Booksmart is a movie that we have been waiting for, for a long time. The film’s hook may be a completely authentic female take on the high school experience, produced by Annapurna Pictures, headed by Megan Ellison, directed by a woman, starring two promising young female actresses, written entirely by women and edited by a woman, but I can assure you, these highly feminine factors are not the only reason to visit your multiplex this summer. Aside from being a female-centric comedy, after everything is said and done, it is a comedy, and I am here to attest to the fact that, it is really funny. Aside from the star-making performances of actresses Feldstein and Kaitlyn Dever, writers Susanna Fogel, Emily Halpern, Sarah Haskins and Katie Silberman, deliver quippy, snappy and hilarious dialogue that highlights the very different, yet strikingly similar high school personalities of their characters, without making them caricatures of figures we have come to expect from the high school comedy genre. Each character depicted in Booksmart are culminations of so many different personalities; mixing gender, sexuality, religions, class and cultures into real life characters that not only become relatable, but also become memorable. Booksmart highlights that jocks JUST aren’t jocks, and the gay students JUST aren’t gay. Every person depicted in the film is a version of someone we all knew or currently know in real life.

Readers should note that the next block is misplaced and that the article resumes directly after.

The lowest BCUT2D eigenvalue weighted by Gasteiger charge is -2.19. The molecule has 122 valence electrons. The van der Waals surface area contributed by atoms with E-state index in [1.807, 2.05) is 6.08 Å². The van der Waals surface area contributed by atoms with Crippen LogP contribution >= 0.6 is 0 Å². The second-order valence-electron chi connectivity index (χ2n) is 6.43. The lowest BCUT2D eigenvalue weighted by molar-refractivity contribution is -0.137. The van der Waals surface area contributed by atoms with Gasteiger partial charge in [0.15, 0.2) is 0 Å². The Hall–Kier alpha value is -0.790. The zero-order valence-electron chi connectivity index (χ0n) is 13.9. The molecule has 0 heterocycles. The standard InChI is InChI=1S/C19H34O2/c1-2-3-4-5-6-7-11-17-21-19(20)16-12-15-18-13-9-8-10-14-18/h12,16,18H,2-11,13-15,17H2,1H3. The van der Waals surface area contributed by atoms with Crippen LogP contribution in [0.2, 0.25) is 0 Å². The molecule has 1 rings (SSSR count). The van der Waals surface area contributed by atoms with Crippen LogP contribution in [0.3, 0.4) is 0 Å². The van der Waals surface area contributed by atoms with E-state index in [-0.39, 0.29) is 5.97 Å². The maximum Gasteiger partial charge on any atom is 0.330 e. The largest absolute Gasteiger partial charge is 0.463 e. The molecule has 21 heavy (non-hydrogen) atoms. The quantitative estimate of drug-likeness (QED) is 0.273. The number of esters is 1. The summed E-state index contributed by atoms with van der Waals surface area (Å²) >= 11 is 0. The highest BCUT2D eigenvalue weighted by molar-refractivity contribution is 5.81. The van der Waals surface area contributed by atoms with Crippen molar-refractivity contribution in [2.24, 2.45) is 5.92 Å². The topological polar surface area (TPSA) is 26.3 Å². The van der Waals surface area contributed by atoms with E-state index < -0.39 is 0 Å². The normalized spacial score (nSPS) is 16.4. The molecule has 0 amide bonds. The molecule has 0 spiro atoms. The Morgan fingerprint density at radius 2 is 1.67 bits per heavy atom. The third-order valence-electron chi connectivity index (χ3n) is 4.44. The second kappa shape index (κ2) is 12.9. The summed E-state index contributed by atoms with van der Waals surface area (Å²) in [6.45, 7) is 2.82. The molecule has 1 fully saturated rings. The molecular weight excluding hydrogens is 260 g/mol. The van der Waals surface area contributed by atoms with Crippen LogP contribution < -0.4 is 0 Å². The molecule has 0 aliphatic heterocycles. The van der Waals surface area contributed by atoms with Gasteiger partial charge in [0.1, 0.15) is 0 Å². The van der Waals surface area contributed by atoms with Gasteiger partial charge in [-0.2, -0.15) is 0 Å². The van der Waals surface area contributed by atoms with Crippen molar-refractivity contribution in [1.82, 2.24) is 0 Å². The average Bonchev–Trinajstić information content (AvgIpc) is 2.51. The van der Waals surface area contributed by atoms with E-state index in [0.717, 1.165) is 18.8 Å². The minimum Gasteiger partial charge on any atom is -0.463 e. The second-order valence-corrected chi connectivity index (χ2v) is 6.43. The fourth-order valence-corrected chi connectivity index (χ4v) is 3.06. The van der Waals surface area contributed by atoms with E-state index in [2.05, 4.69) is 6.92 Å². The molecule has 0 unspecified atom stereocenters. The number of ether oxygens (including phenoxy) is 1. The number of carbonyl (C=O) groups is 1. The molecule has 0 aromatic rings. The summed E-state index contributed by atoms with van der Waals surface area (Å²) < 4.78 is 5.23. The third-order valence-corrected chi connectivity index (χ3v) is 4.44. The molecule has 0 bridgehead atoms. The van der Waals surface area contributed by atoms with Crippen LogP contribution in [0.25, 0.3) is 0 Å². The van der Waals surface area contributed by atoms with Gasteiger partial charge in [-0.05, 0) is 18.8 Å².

Although there is an array of comedy from supporting characters, the majority of the laughs stems from the bond and chemistry between our two amazing leads. While Dever and Feldstein bring true laughs to their characters Amy and Molly, unfortunately, both Amy and Molly feel like they have been missing out on their high school shenanigans. So, on the last day of high school before their graduation, Amy and Molly decide to go for it, and indulge in all the craziness that is high school, in one night. As expected, hilarity, craziness and debauchery ensues, and the two bets friends find themselves in very different places by the end of the night.
Booksmart is easily the funniest and smartest comedy of 2019.